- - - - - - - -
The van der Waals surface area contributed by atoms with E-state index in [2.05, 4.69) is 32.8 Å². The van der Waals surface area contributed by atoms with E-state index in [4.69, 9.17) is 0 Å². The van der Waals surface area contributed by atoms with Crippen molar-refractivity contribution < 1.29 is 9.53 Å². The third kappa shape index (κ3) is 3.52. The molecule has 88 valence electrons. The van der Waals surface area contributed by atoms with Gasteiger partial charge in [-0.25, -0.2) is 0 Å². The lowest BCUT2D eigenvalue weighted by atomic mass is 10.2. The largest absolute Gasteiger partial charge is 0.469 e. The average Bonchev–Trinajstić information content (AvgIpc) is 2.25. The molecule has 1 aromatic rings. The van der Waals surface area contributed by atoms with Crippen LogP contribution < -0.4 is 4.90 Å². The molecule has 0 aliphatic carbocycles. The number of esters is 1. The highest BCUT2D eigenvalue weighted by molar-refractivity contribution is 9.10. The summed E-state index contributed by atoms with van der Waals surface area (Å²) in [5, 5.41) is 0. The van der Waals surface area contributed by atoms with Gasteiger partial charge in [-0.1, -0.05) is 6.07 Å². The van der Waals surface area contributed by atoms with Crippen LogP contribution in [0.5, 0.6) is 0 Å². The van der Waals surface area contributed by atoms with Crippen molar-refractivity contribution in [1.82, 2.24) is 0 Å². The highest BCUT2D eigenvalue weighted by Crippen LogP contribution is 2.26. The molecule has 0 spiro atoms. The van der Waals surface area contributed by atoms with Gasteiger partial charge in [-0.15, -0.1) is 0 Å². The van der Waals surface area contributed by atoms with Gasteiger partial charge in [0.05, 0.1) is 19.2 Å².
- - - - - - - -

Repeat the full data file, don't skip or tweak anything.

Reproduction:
The van der Waals surface area contributed by atoms with E-state index in [2.05, 4.69) is 32.8 Å². The van der Waals surface area contributed by atoms with E-state index in [4.69, 9.17) is 0 Å². The van der Waals surface area contributed by atoms with Crippen molar-refractivity contribution < 1.29 is 9.53 Å². The third kappa shape index (κ3) is 3.52. The molecule has 88 valence electrons. The van der Waals surface area contributed by atoms with Gasteiger partial charge in [-0.25, -0.2) is 0 Å². The lowest BCUT2D eigenvalue weighted by atomic mass is 10.2. The largest absolute Gasteiger partial charge is 0.469 e. The average Bonchev–Trinajstić information content (AvgIpc) is 2.25. The molecule has 1 aromatic rings. The van der Waals surface area contributed by atoms with Crippen LogP contribution < -0.4 is 4.90 Å². The molecule has 0 aliphatic carbocycles. The number of esters is 1. The highest BCUT2D eigenvalue weighted by molar-refractivity contribution is 9.10. The summed E-state index contributed by atoms with van der Waals surface area (Å²) in [5, 5.41) is 0. The van der Waals surface area contributed by atoms with Gasteiger partial charge in [-0.1, -0.05) is 6.07 Å². The van der Waals surface area contributed by atoms with Crippen LogP contribution in [0.5, 0.6) is 0 Å². The van der Waals surface area contributed by atoms with Crippen molar-refractivity contribution in [1.82, 2.24) is 0 Å². The highest BCUT2D eigenvalue weighted by Crippen LogP contribution is 2.26. The molecule has 0 spiro atoms. The van der Waals surface area contributed by atoms with Gasteiger partial charge in [-0.15, -0.1) is 0 Å². The van der Waals surface area contributed by atoms with Gasteiger partial charge in [0.05, 0.1) is 19.2 Å².